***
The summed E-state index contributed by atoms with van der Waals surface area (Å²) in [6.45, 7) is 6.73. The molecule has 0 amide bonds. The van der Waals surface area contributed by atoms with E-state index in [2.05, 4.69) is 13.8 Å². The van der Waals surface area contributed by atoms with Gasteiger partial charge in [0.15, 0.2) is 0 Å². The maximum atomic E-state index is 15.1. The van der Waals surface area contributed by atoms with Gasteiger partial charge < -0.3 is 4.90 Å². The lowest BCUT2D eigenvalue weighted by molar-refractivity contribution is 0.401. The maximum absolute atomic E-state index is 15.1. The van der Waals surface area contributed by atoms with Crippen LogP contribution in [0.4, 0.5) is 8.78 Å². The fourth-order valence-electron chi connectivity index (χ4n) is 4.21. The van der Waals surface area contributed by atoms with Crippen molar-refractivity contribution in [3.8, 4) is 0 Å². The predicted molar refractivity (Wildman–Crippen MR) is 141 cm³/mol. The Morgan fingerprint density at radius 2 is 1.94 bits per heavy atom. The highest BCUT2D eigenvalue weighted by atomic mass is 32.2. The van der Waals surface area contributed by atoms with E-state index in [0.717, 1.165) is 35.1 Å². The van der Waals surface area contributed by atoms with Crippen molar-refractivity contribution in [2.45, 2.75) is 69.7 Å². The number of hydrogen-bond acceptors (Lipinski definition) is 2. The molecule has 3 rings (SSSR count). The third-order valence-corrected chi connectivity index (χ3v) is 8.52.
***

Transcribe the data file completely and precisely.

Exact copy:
The summed E-state index contributed by atoms with van der Waals surface area (Å²) in [6.45, 7) is 6.73. The molecule has 0 amide bonds. The van der Waals surface area contributed by atoms with E-state index in [2.05, 4.69) is 13.8 Å². The van der Waals surface area contributed by atoms with Gasteiger partial charge in [0.15, 0.2) is 0 Å². The maximum atomic E-state index is 15.1. The van der Waals surface area contributed by atoms with Gasteiger partial charge < -0.3 is 4.90 Å². The lowest BCUT2D eigenvalue weighted by molar-refractivity contribution is 0.401. The maximum absolute atomic E-state index is 15.1. The van der Waals surface area contributed by atoms with Crippen LogP contribution in [0.4, 0.5) is 8.78 Å². The fourth-order valence-electron chi connectivity index (χ4n) is 4.21. The van der Waals surface area contributed by atoms with Crippen molar-refractivity contribution in [3.8, 4) is 0 Å². The predicted molar refractivity (Wildman–Crippen MR) is 141 cm³/mol. The Morgan fingerprint density at radius 2 is 1.94 bits per heavy atom. The highest BCUT2D eigenvalue weighted by atomic mass is 32.2. The van der Waals surface area contributed by atoms with E-state index in [0.717, 1.165) is 35.1 Å². The van der Waals surface area contributed by atoms with Crippen molar-refractivity contribution in [2.45, 2.75) is 69.7 Å². The number of hydrogen-bond acceptors (Lipinski definition) is 2. The molecule has 3 rings (SSSR count). The third-order valence-corrected chi connectivity index (χ3v) is 8.52.